Mavis Hara, Reading and Writing Instructor
Linka Corbin-Mullikin, Ph.D. , Associate Professor, Reading
Kapi'olani Community College
This essay demonstrates the links between two "levels"
of instruction in the same discipline. In the first part Mavis Hara described
the early steps of integrating service-learning into basic and developmental
reading classes. In the second part of the essay Linka Corbin-Mullikin
describes how the success of Mavis Hara's work led to changes in a college-level
In my first year of college teaching I was the working mother of a toddler. Every morning I suffered attacks of "mother guilt" when I left my little one at in the care of pre-school teachers while I hurried off to plan my reading curriculum. Each day, I would face my students, many of whom were also mothers of young children. When I handed out my assignments, I listened patiently as these women told me of not having enough time to do all the reading I required, not having the time to do research for the papers I piled upon them. "After I cook, pick up after the kids and give them baths, put them to bed, and clean up the kitchen I don't have time for studying until well after eleven." It was a story I listened to time and time again. I could attest to the truth of the refrain, because I lived the same life.
Many of my students were newly arrived foreign immigrants, for them, the college level reading I required was doubly difficult, for many texts assumed an understanding of European and American culture that they did not possess. They would ask questions like, "What is 'the golden rule'? What is Valentine's day? What is New England?" Many came from tropical climates which did not have four seasons. Their questions reflected their lack of experience in this area. "What is Fall? Are Autumn and Fall the same? What comes after Fall? Does Spring come after Fall? The college schedule says the Spring semester comes after the Fall semester." There were so many things to explain I felt it was impossible in a sixteen week course.
I often suggested that my students read children's books and encyclopedias to gain a quick cultural understanding of America. My suggestion was often greeted with skeptical looks. These students were struggling so hard to catch up to the American mainstream, my suggestions that they go to the libraries and sit in the little chairs reserved for children must have seemed demeaning to them.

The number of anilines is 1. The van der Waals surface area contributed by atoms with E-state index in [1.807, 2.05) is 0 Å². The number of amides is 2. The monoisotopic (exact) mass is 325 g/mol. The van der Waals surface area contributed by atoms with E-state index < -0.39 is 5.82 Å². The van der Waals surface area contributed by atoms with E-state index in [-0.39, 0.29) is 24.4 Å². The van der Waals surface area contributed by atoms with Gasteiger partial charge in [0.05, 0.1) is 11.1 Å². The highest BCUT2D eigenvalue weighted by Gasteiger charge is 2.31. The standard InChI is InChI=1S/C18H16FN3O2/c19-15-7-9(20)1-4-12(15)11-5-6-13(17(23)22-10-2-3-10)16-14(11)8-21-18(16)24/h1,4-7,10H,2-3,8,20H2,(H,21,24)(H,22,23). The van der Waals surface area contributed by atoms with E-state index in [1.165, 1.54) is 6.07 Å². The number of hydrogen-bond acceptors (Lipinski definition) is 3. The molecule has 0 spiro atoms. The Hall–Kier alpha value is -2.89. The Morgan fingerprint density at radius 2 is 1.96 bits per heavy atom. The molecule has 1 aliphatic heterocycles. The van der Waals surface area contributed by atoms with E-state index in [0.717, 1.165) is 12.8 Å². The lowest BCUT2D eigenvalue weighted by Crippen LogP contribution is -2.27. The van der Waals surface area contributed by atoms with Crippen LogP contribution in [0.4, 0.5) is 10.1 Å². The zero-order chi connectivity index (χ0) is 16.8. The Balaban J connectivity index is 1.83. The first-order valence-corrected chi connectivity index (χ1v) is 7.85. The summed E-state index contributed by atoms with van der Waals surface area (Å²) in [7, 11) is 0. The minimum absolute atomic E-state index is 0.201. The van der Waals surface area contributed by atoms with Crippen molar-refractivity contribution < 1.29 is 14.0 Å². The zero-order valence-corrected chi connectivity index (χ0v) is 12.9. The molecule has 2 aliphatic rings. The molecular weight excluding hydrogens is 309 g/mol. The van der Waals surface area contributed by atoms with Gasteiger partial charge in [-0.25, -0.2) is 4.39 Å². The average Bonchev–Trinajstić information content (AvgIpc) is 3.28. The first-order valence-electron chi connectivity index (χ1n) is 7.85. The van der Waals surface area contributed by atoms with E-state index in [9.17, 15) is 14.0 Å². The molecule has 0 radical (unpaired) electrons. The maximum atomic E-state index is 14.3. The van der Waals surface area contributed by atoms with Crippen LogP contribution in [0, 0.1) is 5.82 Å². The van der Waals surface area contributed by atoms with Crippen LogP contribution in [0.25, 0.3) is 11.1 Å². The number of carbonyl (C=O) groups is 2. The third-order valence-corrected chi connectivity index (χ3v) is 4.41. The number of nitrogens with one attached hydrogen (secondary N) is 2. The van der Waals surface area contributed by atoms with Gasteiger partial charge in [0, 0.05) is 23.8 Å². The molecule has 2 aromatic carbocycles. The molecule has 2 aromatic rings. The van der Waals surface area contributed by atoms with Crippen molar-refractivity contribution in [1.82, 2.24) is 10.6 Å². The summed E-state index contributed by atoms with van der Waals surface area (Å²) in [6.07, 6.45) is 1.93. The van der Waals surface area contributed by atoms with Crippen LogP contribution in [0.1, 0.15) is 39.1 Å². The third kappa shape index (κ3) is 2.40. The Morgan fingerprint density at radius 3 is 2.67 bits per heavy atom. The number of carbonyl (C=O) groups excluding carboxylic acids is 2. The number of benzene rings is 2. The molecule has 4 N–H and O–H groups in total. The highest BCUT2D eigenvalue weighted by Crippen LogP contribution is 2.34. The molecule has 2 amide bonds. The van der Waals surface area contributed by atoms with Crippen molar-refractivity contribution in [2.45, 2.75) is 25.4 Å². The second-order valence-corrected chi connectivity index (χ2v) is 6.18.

I needed a way to make learning fit better into my students' lives. They needed to gather basic information about American culture in a way that would not damage their self-respect. It was then I discovered Service-Learning. It provided an opportunity to meet my needs and theirs, and provided schools and community organizations in our area with unexpected benefits as well.
Our college allows first and second year faculty to be paired with experienced faculty members in a mentoring relationship. In conversations with my mentor, Dr. Linka Corbin-Mullikin, I often talked about my difficulties with students. One day, the idea of using students as volunteer teachers emerged in our conversation. Our campus service-learning coordinator was looking for projects which would fit within the service-learning guidelines for a literacy improvement project. We came up with a plan to train community college students from remedial through developmental through college level to become literacy volunteers. We would give our college students the opportunity to become tutors by first giving them as much knowledge as we could about reading as a process, then requiring them to become familiar with a wide range of children's literature and finally, giving them an opportunity to volunteer to read to children in a variety of settings.
As many teachers know, tutoring is a difficult assignment and requires a lot of preparation. We were fortunate that our service-learning coordinator had made many connections with community agencies. One of these contacts put us in touch with a Literacy Specialist with the Hawai'i Governor's Council for Literacy, State Librarian's Office, and the Kaimuki Public Library. Together, we set up a Saturday Morning Reading Program to which we invited community college reading students interested in becoming tutors, and any interested faculty.
We were surprised that we had 18 interested participants. The Literacy Specialist arrived at the first meeting with approximately 100 children's books and a State of Hawai'i produced "Read to Me" inspirational video. She shared results of current reading research and some recommenda-tions about reading to children. Many of our community college students are also parents, and when the lecture presentation was over they eagerly looked through her large display of children's books.